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Online Safety for Our Youngest Neighbors

The internet and social media make it easier than ever for neighbors to connect remotely. Both young and old alike can interact online. While this convenience makes grown-ups more accessible to each other, it also makes children more accessible to predators. The good news is there are ways that grown-ups can actively protect their young neighbors from harm in our online neighborhood groups. Here are a few tips for protecting neighborhood children online:


1. Don’t list the names or ages of children in your neighborhood directory, even with their grown-ups’ permission.


Listing names and ages of children anywhere in the public eye puts them in view of potential predators. Leave the names of neighbors under 18 out of the neighborhood directory. This information can easily fall into the hands of people who will use it to harm minors.


2. Don’t post photos of any child’s face in public online groups.


While it’s nice to include young neighbors in the fun events going on in the neighborhood, going to the online neighborhood group and posting photos of kids at the event can be unsafe. It gives predators too much information on how to find, groom, and exploit children. Once an image is shared online, it can never truly be removed, and anyone could gain access to it.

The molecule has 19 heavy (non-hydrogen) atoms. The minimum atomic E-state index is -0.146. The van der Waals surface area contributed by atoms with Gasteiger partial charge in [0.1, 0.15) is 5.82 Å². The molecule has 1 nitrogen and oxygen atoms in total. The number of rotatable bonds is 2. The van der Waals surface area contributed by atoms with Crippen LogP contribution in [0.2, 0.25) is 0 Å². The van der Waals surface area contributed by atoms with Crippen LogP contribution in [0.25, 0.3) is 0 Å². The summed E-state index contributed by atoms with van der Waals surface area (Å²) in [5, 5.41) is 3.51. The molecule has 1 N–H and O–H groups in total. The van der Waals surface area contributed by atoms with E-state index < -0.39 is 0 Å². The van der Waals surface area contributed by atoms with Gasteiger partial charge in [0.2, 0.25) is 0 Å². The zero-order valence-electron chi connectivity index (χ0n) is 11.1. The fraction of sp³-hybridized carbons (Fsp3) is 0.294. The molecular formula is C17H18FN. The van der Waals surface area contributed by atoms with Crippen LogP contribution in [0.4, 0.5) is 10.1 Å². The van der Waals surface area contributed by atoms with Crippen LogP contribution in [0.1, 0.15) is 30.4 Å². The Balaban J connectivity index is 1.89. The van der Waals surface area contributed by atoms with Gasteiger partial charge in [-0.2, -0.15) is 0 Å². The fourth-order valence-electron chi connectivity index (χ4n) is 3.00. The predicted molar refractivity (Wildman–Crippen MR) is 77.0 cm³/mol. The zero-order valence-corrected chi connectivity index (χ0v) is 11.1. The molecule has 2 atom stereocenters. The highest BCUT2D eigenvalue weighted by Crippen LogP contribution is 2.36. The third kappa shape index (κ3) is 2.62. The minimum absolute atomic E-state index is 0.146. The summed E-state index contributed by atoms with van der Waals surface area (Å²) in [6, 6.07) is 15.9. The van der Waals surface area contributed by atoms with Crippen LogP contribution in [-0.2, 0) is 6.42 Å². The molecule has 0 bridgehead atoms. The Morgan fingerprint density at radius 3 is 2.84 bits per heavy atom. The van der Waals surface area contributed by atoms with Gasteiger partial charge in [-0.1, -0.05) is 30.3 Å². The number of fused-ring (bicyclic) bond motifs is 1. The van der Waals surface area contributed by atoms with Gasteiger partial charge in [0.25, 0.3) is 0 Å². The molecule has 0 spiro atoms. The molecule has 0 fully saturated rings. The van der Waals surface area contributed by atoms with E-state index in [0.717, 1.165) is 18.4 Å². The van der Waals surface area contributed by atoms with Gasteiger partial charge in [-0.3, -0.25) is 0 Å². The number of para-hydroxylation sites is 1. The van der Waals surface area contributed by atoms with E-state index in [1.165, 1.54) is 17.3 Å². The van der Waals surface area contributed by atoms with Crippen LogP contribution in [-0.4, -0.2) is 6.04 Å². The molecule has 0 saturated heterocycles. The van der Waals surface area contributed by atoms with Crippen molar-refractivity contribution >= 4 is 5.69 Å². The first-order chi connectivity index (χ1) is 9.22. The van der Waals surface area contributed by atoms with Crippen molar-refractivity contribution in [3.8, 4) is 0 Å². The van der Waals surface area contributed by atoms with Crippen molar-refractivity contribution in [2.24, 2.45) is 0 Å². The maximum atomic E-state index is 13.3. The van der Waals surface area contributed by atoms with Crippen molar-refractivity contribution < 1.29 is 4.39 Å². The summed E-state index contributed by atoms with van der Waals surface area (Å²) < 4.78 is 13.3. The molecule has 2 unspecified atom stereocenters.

Caregivers (rightfully) expect to be asked permission before their child’s photo is taken by someone else. They should be able to sign a release saying whether it’s permissible for their child to be photographed and/or for their photo to be shared online. Without a signed photo release, photos of children should not be taken and definitely not shared online.


3. Do protect the anonymity of children in all online content.


Any references made to young neighbors in online conversation, photos, videos, and other content should be kept anonymous. Instead of referring to children online by using their real names, use something more general, like an initial or just as a “young neighbor.” It is respectful, polite, and loving to address neighbors under 18 as such. Leave their first names, last names, and ages out of photo captions. Protecting the safety of young neighbors is a great way to show you care.


4. Do communicate with the grown-ups responsible for children rather than interacting online with neighbors under 18 years of age.


Any messages for young neighbors should be communicated through the grown-ups responsible for them. It is not appropriate for adults to communicate one on one with minors, online or otherwise. Babysitting needs can be communicated using group messages that include their grown-ups. Snow removal or landscaping help from young neighbors can be arranged in the same way. Always include a young neighbor’s grown-ups in your communication or choose to communicate exclusively with their grown-ups as a safety precaution.

Protecting the safety of young neighbors in online neighborhood groups is a loving way to share hope and care among neighbors. What other internet safety guidelines would you suggest for protecting our young neighbors?